Falklands veteran meets Argentine ‘enemy’ 30 years on

REUNITED Falklands veteran Neil Wilkinson came face-to-face with Argentinian pilot Mariano Velasco who he thought he had killed in the war
REUNITED Falklands veteran Neil Wilkinson came face-to-face with Argentinian pilot Mariano Velasco who he thought he had killed in the war
The new commanding officer of HMS Collingwood, Captain Rob Vitali. Picture: Keith Woodland/MoD

New captain vows to make base greener

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A FALKLANDS hero who thought he had shot down and killed an Argentine fighter pilot has shaken his hand – after spotting the pilot on a TV programme.

Royal Navy anti-aircraft gunner Neil Wilkinson – who was just 22 and serving on HMS Intrepid – hit an Argentine A-4 Skyhawk jet in May 1982 and saw it disappear in a cloud of black smoke.

For 30 years that image haunted the married father-of-two from Leeds, and he suffered post-traumatic stress because of it.

But by chance in 2007, while watching a TV documentary to mark the 25th anniversary of the conflict, Mr Wilkinson, now 53, realised the pilot being interviewed was the man he shot down.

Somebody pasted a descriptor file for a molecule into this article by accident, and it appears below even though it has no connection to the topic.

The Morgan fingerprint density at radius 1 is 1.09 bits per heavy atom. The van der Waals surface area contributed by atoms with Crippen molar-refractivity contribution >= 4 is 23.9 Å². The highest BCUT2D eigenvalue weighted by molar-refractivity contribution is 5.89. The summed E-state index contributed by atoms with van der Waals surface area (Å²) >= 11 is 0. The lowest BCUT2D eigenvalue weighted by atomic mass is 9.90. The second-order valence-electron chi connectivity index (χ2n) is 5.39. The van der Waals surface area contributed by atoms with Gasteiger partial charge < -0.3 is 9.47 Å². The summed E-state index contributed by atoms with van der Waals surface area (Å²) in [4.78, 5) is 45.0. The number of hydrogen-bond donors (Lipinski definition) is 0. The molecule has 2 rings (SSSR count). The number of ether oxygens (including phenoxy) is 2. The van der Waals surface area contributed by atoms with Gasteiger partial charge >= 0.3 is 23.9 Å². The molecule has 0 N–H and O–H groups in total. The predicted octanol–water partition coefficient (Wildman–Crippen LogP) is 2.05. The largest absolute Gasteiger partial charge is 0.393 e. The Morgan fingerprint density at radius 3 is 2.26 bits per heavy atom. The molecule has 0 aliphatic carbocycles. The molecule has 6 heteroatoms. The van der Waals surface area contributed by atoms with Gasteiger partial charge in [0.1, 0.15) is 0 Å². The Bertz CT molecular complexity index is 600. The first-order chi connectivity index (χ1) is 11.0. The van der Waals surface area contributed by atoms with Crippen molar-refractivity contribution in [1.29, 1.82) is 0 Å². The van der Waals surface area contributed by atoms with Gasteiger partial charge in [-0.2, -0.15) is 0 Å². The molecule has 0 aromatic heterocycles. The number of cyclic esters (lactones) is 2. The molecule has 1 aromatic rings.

It turned out that Flight Lieutenant Mariano Velasco, 62, had ejected safely. Only two days earlier he had bombed the destroyer HMS Coventry, which sunk with the loss of 19 men.

Now after five years of tracking Mr Velasco down and chatting on email, the pair met in Argentina and Neil finally put his night-mare past behind him.

Mr Velasco embraced Mr Wilkinson and said: ‘Hello Neil, welcome to my house.’ Mr Wilkinson replied: ‘It’s an honour.’

Mr Velasco added: ‘Good soldiers should be able to forgive each other and afterwards why can’t they be friends, be good friends.’

Mr Wilkinson said: ‘I was seeing this aircraft every day in my brain with the black smoke trailing behind. I thought he’s dead, there’s no way anyone could get out of that aircraft.

‘For all this time I’ve had the build-up, not knowing he was alive for 25 years, then finding out he was alive, then I eventually got here after five long years of trying. He welcomed me with open arms and that’s all I wanted. It’s too massive to put into words. Part of it is closure really, but meeting him in the flesh I now know he is alive and we are friends.’